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Thorley Walters

From Wikipedia, the free encyclopedia

Thorley Walters
Thorley Walters.jpg
Born
Thorley Swinstead Walters

(1913-05-12)12 May 1913
Teigngrace, Devon, England
Died6 July 1991(1991-07-06) (aged 78)
London, England
Resting placeGolders Green Crematorium
Occupationactor
Years active1935–1991

Thorley Swinstead Walters (12 May 1913[1] – 6 July 1991) was an English character actor.[2] He is probably best remembered for his comedy film roles such as in Two-Way Stretch and Carlton-Browne of the FO.[3]

Early life

Walters was born in Teigngrace, Devon, the son of Prebendary Thomas Collins Walters of Silverton, Devon[1] and his wife Mary Francis [sic] née Swinstead.[4][5] He was educated at Monkton Combe School, Somerset.

Walters appeared in the West End in the 1942 naval play Escort by Patrick Hastings and the 1949 musical Her Excellency at the London Hippodrome.

Career

Films

He featured in three of the St Trinian's films, starting as an army major in Blue Murder at St Trinian's. He later appeared as Butters, assistant to Education Ministry senior civil servant Culpepper-Brown (Eric Barker) in The Pure Hell of St Trinian's and played the part of Culpepper-Brown in The Wildcats of St Trinian's.

From the 1960s onwards he also appeared in several Hammer horror films, including The Phantom of the Opera (1962), Dracula: Prince of Darkness (1966), Frankenstein Created Woman (1967), Frankenstein Must Be Destroyed (1969) and Vampire Circus (1972). He was a close friend of Hammer's most important director Terence Fisher.[6]

Walters played Sherlock Holmes's sidekick Doctor Watson in four unrelated films: Sherlock Holmes and the Deadly Necklace (1962), The Best House in London (1969), The Adventure of Sherlock Holmes' Smarter Brother (1975) and Silver Blaze (1977).[7]

Television

Walters' television appearances included the Granada series Crown Court, both as a judge and as a barrister. He also appeared as a barrister in the BBC Series A P Herbert's Misleading Cases starring Roy Dotrice as Albert Haddock. Walters also had roles in The Lotus Eaters and Tinker Tailor Soldier Spy.[8] Walters was considered for the role of Captain Mainwaring in Dad's Army, before the part was assigned to Arthur Lowe[9] – Walters was offered the role by producer David Croft but turned it down.[10] In 1974 he played the Prince of Wales in the TV drama Jennie - Lady Randolph Churchill.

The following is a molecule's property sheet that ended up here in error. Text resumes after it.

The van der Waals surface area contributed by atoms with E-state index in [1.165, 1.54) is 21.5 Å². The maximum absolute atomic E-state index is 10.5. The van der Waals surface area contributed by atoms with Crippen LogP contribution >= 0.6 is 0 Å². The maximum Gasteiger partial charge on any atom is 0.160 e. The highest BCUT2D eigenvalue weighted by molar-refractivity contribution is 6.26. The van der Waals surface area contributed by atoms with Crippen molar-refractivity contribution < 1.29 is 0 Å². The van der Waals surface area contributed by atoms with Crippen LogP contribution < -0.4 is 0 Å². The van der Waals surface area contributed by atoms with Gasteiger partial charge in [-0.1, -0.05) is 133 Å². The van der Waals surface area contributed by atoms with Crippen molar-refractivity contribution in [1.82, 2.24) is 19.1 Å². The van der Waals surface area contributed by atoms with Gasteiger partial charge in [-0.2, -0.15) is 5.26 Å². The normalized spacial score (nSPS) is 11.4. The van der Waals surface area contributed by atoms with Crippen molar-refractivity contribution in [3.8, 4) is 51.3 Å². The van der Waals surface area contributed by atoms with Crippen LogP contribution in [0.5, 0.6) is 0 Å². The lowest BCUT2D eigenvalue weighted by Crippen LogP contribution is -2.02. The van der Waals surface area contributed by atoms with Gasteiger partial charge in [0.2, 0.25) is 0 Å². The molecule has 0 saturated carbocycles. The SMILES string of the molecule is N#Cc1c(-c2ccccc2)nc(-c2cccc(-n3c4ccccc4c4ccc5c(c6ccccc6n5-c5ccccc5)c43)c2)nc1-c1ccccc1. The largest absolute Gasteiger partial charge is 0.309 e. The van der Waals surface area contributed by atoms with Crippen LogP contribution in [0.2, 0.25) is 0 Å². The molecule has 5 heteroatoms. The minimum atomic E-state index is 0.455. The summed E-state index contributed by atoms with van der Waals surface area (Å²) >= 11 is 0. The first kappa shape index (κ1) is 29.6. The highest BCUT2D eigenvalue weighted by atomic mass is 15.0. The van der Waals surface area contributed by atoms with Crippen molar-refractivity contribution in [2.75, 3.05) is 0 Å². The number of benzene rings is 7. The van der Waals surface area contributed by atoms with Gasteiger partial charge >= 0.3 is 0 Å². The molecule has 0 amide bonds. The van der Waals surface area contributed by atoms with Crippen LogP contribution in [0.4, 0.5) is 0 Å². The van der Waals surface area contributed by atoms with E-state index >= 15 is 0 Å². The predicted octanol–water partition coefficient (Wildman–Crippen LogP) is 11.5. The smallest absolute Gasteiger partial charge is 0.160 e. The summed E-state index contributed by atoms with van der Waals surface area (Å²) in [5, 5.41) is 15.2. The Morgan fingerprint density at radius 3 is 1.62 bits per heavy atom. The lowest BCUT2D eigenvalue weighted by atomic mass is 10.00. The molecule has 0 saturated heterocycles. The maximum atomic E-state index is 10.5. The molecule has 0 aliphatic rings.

Personal life

In the DVD commentary to The Man Who Haunted Himself, actor Roger Moore mentioned that co-star Walters lived in Dolphin Square in Pimlico, London in which some scenes of the film were shot.

Walters and Richard Hope-Hawkins visited the ailing Terry-Thomas in Barnes, London in 1989. Walters had starred with Thomas in the Boulting Brothers' film Carlton-Browne of the F.O. and was shocked at his appearance (he was ill with Parkinson's disease). That visit resulted in the Terry-Thomas Gala held in the Theatre Royal, Drury Lane in the same year which raised funds to help Thomas live the rest of his life in comfort.

Hope-Hawkins was with Walters and actress Siobhan Redmond when he died in a London nursing home. Actor Ian Bannen gave the main address at his funeral held at Golders Green.[11][12]

Filmography

References

  1. ^ a b c "Devon Clergyman's Son's Success". Exeter and Plymouth Gazette. 6 April 1939. p. 8. Retrieved 22 September 2012. (subscription required)
  2. ^ "Thorley Walters | BFI | BFI". Explore.bfi.org.uk. Archived from the original on 16 July 2012. Retrieved 14 April 2014.
  3. ^ "Thorley Walters movies, photos, movie reviews, filmography, and biography". AllMovie. 7 July 1991. Retrieved 14 April 2014.
  4. ^ Who's Who in the Theatre, Ian Herbert, Gale Research Co., 1981, p. 689
  5. ^ The Annual Obituary 1991, Deborah Andrews, 1992, p. 460
  6. ^ "the actors". British Horror Films. 25 December 2005. Retrieved 14 April 2014.
  7. ^ "The Many Watsons – Marty Feldman & Thorley Walters". Kieran McMullen. 21 June 2011. Retrieved 14 April 2014.
  8. ^ "BBC Four – Tinker Tailor Soldier Spy, Tarr Tells His Story". Bbc.co.uk. 19 November 2013. Retrieved 14 April 2014.
  9. ^ Roger Lewis (28 September 2011). "Dad's Army: the show that won't go away". Daily Telegraph.
  10. ^ McCann, Graham (2001). Dad's Army – The story of a classic television show. London: Fourth Estate. p. 55. ISBN 978-1841153094.
  11. ^ "Terry-Thomas Tribute". Terry-thomas.info. 9 April 1989. Archived from the original on 15 April 2014. Retrieved 14 April 2014.
  12. ^ Graham McCann (2011). Bounder!: The Biography of Terry-Thomas. Aurum Press. p. 1927. ISBN 978-1-84513-756-4.

External links

This page was last edited on 2 June 2021, at 15:03
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